We want life to have meaning, we want fulfillment, healing and even ecstasy, but the human paradox is that we find these things by starting where we are, not where we wish we were. We must look for blessings to come from unlikely, everyday places—out of Galilee, as it were—and not in spectacular events, such as the coming of a comet.~Kathleen Norris, Quotidian Mysteries
One day last week, feeling desolate, I was in another room trying to catch the breath anxiety and panic had taken from me. I asked my 11 year-old daughter for advice. She climbed on top of me, her body stretched along mine the way I comfort and ground her when she needs deep pressure, and she was quiet for over a minute. I knew this was a challenging concept for Phoenix, thinking abstractly about feelings. While her head was on my chest she told me, “Never give up.”
Phoenix was an unlikely, everyday place and she blessed me. It was as holy a moment as though a pastor had anointed me with oil and prayed a benediction over me, because that was exactly what had happened. My little spectrum girl had bestowed an anointing on me with her words, her ear to my heart, and she became my Galilee.
We find meaning, fulfillment, and healing by starting where we are, not where we think we should be. That “should” will keep us waiting for the right time, the perfect person, even permission from others to begin our journey toward healing. There is no time, space, or life situation, that will create the “necessary” elements conducive to healing.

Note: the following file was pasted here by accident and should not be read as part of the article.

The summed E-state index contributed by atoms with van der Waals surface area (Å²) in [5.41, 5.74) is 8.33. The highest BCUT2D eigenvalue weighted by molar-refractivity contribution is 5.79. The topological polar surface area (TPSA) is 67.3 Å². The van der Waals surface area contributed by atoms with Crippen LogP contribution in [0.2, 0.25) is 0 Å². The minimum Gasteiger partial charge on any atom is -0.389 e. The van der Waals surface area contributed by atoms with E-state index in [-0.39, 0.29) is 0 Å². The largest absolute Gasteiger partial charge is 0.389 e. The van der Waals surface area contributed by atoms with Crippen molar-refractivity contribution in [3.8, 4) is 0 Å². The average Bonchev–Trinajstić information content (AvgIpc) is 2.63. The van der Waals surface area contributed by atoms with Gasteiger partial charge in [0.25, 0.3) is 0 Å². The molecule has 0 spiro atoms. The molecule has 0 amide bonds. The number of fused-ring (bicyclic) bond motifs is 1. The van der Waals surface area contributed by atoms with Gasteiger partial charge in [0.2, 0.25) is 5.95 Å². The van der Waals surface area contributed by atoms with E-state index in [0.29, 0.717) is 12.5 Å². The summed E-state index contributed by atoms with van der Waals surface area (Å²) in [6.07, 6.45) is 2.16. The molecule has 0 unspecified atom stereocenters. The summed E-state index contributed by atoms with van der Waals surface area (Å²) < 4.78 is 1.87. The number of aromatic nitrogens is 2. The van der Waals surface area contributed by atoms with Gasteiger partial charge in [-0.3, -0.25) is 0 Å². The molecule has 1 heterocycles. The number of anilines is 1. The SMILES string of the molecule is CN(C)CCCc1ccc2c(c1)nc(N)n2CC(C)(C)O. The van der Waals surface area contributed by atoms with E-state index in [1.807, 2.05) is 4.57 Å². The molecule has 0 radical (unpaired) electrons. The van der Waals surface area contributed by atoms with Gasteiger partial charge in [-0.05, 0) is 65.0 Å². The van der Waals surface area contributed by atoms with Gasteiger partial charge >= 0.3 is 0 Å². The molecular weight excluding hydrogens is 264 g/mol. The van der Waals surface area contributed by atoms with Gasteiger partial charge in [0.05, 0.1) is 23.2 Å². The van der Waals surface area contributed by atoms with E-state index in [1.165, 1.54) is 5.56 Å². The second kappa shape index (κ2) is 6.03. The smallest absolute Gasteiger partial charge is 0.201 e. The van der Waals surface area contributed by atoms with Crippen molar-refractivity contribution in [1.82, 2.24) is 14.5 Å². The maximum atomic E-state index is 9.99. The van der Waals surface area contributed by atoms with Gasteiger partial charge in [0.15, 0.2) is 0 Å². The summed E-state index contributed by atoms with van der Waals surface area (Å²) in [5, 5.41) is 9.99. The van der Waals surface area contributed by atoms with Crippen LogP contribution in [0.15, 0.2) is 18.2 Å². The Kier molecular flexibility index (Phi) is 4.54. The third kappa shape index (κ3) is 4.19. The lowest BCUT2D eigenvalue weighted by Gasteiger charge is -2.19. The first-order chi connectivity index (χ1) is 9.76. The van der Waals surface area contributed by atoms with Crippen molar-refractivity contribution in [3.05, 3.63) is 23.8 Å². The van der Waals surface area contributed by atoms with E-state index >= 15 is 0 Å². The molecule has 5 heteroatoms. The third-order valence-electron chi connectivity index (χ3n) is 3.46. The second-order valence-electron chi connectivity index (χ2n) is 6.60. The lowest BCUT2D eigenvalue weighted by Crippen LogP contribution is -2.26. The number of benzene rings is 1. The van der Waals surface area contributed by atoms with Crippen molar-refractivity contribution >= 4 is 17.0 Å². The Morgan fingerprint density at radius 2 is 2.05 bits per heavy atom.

Healing is messy work and it rarely happens the way we want it to. God seems to delight in surprising us with unexpected wells of encouragement and energy to keep going, and most importantly, he promises us that hope does not disappoint.
It starts now—even when, especially when it seems the timing couldn’t be any worse, your situation any more disastrous, your heart any more broken.
It starts here—even in, especially in the darkness, fear, despair, shame, grief, longing, emptiness, and anger.
Hope happens when we put ourselves in its way, when we choose it every aching day. Healing happens when we, like the Israelites building the Temple, make a beginning. When we, like Jacob, wrestle the angel for the blessing. Limping is guaranteed, but so is hope, a future, and a new name along with our deliverance.
What is the beginning you need to make?
Join us this month as we explore what hope and healing look like in our ordinary, everyday, lives. You will hear from women who have made hope a reality in their lives even in the face of depression, anxiety, gendercide, Obsessive Compulsive Disorder, teen pregnancy, abortion, and abuse. I am so proud of these women for their willingness to do the hard work of healing and their courage in sharing their stories with us. This is our Mudroom. Sit with us awhile. You never know what might happen.